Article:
• Leave plenty of safe chew bones and toys to keep your puppy occupied so he’ll be less likely to chew items that aren’t his.
  • Be sure there’s nothing up high that can fall if your dog bumps a piece of furniture. If he bumps into a table and a heavy vase or a TV falls, he can get hurt and your stuff can, too!

Outdoor Puppy-Proofing

If your dog is outdoors, we need to make sure your yard is escape-proof and we need to make sure he can’t hurt himself or destroy anything important. Here are some tips for keeping your puppy and your yard safe and secure.

  • Be sure your fence is high enough that your dog can’t get over it. Minimum fence height for medium or large dogs is 6 feet.
  • Walk the perimeter of your yard to be sure there aren’t any spaces where your dog can squeeze out. Holes in your fence should be repaired and additional boards or chicken wire should be installed along the fence in areas where your puppy might be able to squeeze out between fence posts. He can squeeze through a space much smaller than you’d think, so if there’s any doubt, put up an additional barrier to prevent him from escaping.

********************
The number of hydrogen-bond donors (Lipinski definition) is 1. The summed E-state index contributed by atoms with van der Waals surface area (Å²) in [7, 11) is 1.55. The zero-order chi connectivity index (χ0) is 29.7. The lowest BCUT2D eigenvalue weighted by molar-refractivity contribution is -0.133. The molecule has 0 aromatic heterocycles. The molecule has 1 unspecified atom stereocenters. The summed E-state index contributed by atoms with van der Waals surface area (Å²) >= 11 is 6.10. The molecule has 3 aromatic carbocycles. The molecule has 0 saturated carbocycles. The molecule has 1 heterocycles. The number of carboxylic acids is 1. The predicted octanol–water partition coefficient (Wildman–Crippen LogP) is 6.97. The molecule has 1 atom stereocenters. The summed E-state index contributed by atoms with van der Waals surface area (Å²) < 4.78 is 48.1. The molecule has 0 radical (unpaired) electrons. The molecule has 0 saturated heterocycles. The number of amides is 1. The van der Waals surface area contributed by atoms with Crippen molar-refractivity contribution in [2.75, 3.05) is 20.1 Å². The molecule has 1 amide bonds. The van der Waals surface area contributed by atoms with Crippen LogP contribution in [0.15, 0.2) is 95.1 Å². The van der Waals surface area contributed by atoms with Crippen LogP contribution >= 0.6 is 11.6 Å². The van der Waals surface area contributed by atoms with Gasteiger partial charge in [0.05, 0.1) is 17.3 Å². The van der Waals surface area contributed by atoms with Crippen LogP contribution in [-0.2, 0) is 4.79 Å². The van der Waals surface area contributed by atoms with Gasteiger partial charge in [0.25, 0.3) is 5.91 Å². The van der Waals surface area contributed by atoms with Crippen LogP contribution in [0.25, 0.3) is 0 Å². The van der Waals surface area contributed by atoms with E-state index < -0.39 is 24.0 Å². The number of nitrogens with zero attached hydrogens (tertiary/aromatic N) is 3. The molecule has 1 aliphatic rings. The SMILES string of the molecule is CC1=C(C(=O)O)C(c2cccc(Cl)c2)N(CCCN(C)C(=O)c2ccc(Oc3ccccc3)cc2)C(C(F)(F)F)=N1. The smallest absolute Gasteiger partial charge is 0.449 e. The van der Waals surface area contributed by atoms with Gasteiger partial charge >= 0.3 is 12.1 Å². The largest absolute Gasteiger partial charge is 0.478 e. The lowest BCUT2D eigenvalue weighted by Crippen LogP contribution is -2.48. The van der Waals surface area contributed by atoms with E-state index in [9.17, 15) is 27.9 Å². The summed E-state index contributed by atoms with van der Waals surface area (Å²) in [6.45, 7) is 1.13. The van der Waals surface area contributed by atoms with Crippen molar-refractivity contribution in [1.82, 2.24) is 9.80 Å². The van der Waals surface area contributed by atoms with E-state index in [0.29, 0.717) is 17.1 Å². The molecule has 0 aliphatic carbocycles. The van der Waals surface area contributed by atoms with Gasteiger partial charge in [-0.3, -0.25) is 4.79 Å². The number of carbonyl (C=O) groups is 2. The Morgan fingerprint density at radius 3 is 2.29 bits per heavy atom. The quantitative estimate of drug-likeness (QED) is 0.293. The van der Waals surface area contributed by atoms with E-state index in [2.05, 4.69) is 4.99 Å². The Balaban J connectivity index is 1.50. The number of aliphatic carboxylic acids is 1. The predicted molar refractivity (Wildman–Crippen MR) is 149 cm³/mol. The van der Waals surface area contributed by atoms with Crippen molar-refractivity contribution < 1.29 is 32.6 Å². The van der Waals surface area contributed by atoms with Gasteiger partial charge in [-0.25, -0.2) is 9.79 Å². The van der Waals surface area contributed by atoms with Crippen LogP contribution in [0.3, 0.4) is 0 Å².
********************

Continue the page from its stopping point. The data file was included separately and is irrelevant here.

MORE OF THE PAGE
• Be especially careful if you have fencing without a flat edge at the top. Dogs can hang, impale or injure themselves on fence posts or decorative iron work.
  • If you’re concerned that your dog might dig out under the fence, put paver stones or concrete along the base of the fence to make it more difficult for him to escape.
  • Be sure all gates have hardware that makes them self-closing gates so they can’t accidentally be left open. Consider installing locks on the gates so they can’t be opened by anyone but family members. Gardeners or utility company workers that have access to your yard should be made aware that you have a dog. If possible, accompany them into the yard to make sure they don’t accidentally let the dog out.
  • Check to be sure your dog can’t get into the crawl space under your house. Dogs frequently use this as an escape route.
  • Check the perimeter of your house for exposed wires that your puppy might want to chew. Cable wires and sprinkler wires are apparently quite delicious, so block your dog’s access to them or suffer the consequences.
  • Other tasty items, such as garden hoses and outdoor furniture cushions, should be kept out of your dog’s reach until he’s proven himself to be a responsible guy.
  • Be sure there are no toxic plants that your puppy might be tempted to nibble on. You can find a list of plants that are toxic to dogs HERE.